The 2019 research paper describing this work is “Synthetic Silviculture: Multi-scale Modeling of Plant Ecosystems” (full text [PDF]). This is not CGI rendering of a canned model, but actual simulation of the dynamics of forest growth of up to 500,000 plants taking into account interactions between plants and competition for resources such as sunlight, water, and soil nutrients. Here is the abstract.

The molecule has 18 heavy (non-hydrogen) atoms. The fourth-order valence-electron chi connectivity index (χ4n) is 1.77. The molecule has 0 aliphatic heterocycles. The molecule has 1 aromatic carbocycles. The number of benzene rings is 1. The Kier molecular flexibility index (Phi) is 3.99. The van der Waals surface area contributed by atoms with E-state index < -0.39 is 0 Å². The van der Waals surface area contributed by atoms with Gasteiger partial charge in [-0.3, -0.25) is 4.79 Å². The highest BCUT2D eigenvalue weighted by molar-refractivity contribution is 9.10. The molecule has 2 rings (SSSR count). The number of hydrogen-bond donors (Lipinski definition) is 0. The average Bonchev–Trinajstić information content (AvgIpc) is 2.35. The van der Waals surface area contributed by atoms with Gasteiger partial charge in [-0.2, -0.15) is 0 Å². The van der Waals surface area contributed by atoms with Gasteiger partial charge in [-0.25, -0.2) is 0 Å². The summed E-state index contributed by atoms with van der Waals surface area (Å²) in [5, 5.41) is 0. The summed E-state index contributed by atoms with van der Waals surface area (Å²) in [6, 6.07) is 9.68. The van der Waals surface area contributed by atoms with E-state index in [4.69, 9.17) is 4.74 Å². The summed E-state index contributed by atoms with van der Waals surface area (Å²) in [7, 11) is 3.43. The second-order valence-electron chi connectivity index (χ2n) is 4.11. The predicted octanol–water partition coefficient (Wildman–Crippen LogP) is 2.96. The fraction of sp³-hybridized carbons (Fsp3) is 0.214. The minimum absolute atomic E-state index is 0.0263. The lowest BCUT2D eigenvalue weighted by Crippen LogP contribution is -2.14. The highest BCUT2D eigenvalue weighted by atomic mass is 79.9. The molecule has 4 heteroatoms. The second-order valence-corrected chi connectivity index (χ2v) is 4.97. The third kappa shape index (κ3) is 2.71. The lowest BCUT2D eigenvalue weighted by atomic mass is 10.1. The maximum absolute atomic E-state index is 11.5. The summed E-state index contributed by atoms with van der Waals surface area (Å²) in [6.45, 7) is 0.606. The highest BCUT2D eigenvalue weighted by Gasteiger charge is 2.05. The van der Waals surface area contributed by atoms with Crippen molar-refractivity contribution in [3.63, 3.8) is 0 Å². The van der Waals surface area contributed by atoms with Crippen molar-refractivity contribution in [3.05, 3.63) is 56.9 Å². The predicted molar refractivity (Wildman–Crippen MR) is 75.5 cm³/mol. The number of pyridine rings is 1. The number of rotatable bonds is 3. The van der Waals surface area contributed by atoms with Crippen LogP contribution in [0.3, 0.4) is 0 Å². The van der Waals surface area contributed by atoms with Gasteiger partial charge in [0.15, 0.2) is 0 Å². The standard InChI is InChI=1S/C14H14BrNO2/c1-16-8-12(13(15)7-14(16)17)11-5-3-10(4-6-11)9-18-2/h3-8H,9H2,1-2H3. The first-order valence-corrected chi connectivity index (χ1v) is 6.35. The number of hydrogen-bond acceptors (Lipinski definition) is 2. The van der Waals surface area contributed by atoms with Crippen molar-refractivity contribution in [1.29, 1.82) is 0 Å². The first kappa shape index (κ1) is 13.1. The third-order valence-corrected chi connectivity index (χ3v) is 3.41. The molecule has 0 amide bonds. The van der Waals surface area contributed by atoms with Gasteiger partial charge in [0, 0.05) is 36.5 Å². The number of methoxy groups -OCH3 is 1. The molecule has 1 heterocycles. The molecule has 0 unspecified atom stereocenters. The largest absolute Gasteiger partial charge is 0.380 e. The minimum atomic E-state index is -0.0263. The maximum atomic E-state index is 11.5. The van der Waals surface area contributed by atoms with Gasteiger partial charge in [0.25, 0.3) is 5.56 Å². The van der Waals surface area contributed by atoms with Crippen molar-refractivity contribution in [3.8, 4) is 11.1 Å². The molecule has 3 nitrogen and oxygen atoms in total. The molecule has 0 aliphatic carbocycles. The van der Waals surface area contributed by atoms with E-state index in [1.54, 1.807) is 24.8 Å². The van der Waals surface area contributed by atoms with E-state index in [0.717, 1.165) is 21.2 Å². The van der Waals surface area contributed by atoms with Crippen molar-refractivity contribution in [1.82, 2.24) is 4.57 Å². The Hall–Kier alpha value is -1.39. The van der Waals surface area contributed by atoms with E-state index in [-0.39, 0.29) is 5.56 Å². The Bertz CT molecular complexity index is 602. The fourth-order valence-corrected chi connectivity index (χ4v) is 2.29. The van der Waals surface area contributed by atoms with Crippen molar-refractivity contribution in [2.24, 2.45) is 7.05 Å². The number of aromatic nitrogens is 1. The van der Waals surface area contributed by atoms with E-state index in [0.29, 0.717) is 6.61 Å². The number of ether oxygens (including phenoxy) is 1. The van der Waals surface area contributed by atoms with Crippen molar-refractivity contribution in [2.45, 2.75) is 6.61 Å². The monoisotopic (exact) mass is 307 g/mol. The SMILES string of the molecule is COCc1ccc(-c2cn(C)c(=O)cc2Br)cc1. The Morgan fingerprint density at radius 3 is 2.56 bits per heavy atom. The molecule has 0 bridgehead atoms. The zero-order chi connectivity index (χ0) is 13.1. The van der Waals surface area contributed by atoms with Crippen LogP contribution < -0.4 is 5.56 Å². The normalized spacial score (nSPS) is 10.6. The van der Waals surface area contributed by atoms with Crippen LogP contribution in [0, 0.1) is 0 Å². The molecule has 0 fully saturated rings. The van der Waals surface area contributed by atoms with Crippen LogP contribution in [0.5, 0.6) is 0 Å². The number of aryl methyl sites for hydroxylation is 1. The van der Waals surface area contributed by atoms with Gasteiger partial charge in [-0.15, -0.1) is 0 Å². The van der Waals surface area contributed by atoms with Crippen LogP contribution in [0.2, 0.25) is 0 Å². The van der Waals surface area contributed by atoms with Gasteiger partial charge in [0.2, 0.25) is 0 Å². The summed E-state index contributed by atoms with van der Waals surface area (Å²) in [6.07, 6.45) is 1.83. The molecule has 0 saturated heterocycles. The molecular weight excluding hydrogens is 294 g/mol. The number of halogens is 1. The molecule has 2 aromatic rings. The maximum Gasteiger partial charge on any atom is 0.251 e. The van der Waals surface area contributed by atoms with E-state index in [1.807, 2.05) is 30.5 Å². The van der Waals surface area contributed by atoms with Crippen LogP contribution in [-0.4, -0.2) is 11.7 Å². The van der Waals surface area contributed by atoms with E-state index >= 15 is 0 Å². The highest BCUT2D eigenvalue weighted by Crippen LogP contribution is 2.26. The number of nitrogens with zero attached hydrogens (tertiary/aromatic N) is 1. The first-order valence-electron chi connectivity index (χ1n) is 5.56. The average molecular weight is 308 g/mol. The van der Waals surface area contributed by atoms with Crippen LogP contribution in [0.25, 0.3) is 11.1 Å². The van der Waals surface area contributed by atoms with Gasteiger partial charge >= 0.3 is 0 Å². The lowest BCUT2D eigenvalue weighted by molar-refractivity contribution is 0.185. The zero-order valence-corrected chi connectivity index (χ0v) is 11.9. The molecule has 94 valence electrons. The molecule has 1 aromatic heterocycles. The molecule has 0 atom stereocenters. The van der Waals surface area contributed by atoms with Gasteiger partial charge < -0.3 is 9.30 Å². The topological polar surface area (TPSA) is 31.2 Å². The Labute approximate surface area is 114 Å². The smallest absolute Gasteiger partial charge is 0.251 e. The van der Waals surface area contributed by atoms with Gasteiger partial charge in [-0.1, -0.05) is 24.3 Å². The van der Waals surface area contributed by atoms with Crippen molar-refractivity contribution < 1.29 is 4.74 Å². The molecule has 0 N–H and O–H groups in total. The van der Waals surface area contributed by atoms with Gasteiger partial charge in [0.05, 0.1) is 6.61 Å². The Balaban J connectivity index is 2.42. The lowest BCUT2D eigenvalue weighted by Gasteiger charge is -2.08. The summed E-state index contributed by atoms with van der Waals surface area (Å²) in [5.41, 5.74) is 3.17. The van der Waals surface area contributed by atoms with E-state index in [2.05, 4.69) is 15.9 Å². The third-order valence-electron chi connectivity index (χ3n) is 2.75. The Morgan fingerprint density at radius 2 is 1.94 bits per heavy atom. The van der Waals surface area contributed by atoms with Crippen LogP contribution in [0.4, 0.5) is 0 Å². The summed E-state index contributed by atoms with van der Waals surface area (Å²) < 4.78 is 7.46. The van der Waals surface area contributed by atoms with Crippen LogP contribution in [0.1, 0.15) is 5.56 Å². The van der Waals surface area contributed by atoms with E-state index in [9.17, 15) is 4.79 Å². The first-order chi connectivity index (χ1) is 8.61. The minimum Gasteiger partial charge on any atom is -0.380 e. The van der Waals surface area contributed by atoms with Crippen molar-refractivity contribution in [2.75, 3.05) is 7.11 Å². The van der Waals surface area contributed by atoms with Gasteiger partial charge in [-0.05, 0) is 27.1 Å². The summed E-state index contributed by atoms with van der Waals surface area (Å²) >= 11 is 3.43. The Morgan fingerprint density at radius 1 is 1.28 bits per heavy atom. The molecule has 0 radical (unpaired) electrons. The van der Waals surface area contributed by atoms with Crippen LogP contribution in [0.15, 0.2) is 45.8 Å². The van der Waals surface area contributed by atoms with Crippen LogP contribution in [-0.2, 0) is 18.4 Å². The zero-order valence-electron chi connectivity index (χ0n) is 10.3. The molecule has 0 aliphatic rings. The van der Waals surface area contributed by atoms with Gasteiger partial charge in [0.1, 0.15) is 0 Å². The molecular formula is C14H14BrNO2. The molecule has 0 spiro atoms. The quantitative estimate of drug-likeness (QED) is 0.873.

Due to the enormous amount of detail and the interplay of various biological phenomena, modeling realistic ecosystems of trees and other plants is a challenging and open problem. Previous research on modeling plant ecologies has focused on representations to handle this complexity, mostly through geometric simplifications, such as points or billboards. In this paper we describe a multi-scale method to design large-scale ecosystems with individual plants that are realistically modeled and faithfully capture biological features, such as growth, plant interactions, different types of tropism, and the competition for resources. Our approach is based on leveraging inter- and intra-plant self-similarities for efficiently modeling plant geometry. We focus on the interactive design of plant ecosystems of up to 500K plants, while adhering to biological priors known in forestry and botany research. The introduced parameter space supports modeling properties of nine distinct plant ecologies while each plant is represented as a 3D surface mesh. The capabilities of our framework are illustrated through numerous models of forests, individual plants, and validations.